Ruling limits duty of care owed to pedestrians by property owners

California Supreme Court Rules Against Plaintiff in Pedestrian Accident Case

Property owners are typically liable for accidents that occur on their property due to their negligence. But what about pedestrian accidents that occur as visitors are crossing a public street to visit their premises? Are property owners liable?

The California Supreme Court recently considered this question in the case of Vasilenko v. Grace Family Church. The plaintiff in this case was hit by a car as he was crossing the street from a parking lot used by the church to the church edifice. The plaintiff alleged that, knowing visitors who parked in the overflow lot would have to cross the street, Grace Family Church should have provided some form of assistance like a crossing guard or a crosswalk. In not doing so, they were negligent and therefore should pay for his damages.

The church argued that it did not owe a duty of care to the pedestrians crossing to and from the parking lot. A well-established legal principle holds that landowners have no duty to prevent accidents on streets outside their properties unless the landowner has done something to increase the risk of an accident.

So the question becomes: did the church increase the risk of an accident by directing visitors to park across the street?

The California Supreme Court said no. The Court stated that simply using a parking lot across the street does not create any duty of care to protect visitors from pedestrian accidents in the street. The dangers of crossing a street are open and obvious, meaning the plaintiff himself was responsible for avoiding them. His decision to jaywalk—while foreseeable—was not the church’s fault.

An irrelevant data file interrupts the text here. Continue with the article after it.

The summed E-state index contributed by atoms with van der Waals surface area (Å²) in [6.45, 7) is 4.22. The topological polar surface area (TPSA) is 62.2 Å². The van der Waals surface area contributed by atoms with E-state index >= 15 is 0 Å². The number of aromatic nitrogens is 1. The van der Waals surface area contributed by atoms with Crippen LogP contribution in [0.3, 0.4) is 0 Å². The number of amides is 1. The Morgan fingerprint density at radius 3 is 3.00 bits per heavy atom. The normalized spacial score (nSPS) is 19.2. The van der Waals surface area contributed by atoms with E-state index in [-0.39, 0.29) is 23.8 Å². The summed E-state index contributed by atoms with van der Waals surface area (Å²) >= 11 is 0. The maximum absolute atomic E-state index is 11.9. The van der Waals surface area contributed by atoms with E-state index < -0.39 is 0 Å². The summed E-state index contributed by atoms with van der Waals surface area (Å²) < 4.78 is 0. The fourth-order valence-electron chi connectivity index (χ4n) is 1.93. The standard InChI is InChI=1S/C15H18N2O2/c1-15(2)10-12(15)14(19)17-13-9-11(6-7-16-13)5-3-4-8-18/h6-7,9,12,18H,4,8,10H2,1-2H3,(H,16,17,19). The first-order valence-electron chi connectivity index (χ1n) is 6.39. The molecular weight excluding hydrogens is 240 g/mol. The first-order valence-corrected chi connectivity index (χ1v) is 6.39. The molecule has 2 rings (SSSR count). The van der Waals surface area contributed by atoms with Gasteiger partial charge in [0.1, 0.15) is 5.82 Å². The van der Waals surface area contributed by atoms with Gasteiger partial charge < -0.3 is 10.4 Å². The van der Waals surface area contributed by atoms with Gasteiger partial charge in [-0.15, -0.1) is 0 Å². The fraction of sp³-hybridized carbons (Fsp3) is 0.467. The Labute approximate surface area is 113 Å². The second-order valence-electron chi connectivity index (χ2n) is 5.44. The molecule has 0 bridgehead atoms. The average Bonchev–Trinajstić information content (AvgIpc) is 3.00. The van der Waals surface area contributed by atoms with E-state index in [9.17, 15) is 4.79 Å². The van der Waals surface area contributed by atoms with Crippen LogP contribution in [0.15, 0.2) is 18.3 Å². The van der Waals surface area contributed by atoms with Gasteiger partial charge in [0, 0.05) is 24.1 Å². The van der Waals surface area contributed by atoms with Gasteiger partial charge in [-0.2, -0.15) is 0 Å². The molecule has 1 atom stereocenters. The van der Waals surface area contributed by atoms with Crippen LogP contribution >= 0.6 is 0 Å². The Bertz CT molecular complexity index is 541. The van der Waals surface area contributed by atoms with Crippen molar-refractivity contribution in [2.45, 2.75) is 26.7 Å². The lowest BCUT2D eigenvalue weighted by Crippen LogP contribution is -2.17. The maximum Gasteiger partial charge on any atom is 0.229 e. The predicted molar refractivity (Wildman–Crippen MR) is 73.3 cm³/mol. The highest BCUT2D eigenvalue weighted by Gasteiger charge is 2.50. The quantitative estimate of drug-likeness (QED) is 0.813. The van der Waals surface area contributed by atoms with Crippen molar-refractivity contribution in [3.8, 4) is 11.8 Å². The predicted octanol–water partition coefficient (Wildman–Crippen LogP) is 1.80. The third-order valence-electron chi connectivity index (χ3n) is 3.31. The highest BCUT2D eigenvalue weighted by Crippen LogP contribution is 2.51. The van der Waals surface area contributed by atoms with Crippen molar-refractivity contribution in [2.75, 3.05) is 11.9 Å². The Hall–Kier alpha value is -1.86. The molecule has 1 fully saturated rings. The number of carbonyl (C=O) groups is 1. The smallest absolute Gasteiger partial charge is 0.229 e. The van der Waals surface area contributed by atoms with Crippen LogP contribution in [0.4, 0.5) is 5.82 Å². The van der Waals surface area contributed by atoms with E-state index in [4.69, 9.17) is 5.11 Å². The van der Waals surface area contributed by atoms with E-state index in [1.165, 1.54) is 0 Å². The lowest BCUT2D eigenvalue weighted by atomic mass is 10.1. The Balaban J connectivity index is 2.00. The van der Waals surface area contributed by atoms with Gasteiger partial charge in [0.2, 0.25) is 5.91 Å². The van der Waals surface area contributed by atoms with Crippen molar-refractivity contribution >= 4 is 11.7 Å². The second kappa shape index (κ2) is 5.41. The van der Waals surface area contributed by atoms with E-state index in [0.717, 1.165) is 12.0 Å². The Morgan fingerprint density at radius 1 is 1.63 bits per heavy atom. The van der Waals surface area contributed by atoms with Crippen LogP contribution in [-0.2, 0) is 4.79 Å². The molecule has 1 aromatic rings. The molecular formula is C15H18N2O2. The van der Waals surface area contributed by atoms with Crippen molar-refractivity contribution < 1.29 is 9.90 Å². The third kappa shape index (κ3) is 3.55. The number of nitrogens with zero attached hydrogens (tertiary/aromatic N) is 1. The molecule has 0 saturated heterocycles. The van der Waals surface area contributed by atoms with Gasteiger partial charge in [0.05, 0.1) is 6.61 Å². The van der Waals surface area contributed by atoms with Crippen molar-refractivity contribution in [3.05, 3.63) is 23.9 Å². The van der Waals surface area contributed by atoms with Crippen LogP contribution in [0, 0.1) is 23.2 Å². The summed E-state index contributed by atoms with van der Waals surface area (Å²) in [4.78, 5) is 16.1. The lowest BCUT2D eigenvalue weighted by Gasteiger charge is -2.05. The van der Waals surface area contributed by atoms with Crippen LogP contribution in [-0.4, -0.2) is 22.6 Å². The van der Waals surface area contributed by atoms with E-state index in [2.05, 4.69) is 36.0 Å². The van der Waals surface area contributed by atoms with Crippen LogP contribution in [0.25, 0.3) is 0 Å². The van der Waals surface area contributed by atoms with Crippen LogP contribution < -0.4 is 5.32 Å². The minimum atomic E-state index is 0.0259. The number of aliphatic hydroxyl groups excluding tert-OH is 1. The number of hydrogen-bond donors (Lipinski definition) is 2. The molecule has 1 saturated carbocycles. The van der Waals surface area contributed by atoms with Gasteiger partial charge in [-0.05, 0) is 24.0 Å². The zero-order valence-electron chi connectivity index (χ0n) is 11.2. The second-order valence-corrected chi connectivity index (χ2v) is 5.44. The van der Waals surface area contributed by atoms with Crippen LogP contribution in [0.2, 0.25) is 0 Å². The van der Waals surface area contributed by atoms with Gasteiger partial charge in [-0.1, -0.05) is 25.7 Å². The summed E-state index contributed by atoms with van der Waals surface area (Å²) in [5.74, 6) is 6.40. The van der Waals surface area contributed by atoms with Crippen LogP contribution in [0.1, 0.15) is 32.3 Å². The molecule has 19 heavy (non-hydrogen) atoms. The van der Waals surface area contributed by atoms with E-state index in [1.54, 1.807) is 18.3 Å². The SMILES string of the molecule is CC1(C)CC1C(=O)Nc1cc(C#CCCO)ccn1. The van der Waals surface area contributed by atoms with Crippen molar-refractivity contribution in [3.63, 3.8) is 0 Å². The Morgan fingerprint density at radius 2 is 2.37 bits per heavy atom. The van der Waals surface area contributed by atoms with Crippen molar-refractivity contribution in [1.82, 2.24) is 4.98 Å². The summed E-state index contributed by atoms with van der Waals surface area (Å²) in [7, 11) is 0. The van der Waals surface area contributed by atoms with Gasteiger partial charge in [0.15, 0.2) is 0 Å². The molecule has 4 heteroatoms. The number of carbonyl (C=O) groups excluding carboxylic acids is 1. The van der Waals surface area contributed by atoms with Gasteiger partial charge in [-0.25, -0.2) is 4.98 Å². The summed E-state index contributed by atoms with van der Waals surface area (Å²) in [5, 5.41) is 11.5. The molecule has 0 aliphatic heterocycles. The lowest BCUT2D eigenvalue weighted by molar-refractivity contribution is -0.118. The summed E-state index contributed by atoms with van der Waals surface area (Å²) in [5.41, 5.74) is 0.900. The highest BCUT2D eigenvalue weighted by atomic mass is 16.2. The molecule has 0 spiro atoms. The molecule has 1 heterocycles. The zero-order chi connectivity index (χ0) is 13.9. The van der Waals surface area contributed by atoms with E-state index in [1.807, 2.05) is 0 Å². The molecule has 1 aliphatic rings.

The court further noted that it was not reasonable to expect property owners to assume liability for everything that happens to visitors on a public street. Such a policy could result in property owners simply ceasing to provide parking at all, which would be a detriment to the community.

The situation might have been different if the church had voluntarily set up a crosswalk or appointed a crossing guard to help visitors across the street. This would constitute a voluntary assumption of a duty of care. If an accident were to happen because the church executed this duty of care negligently, the injured pedestrians would have a case.

Have You Been Injured in a Pedestrian Accident?

Pedestrian accidents can result in serious injuries including broken bones, spinal cord injuries, and head injuries. If you have been hurt in a pedestrian accident, it is important to consult an attorney ASAP. Call The Law Offices of Larry H. Parker at 800-333-0000 and we’ll help you understand your legal rights during a free initial consultation.

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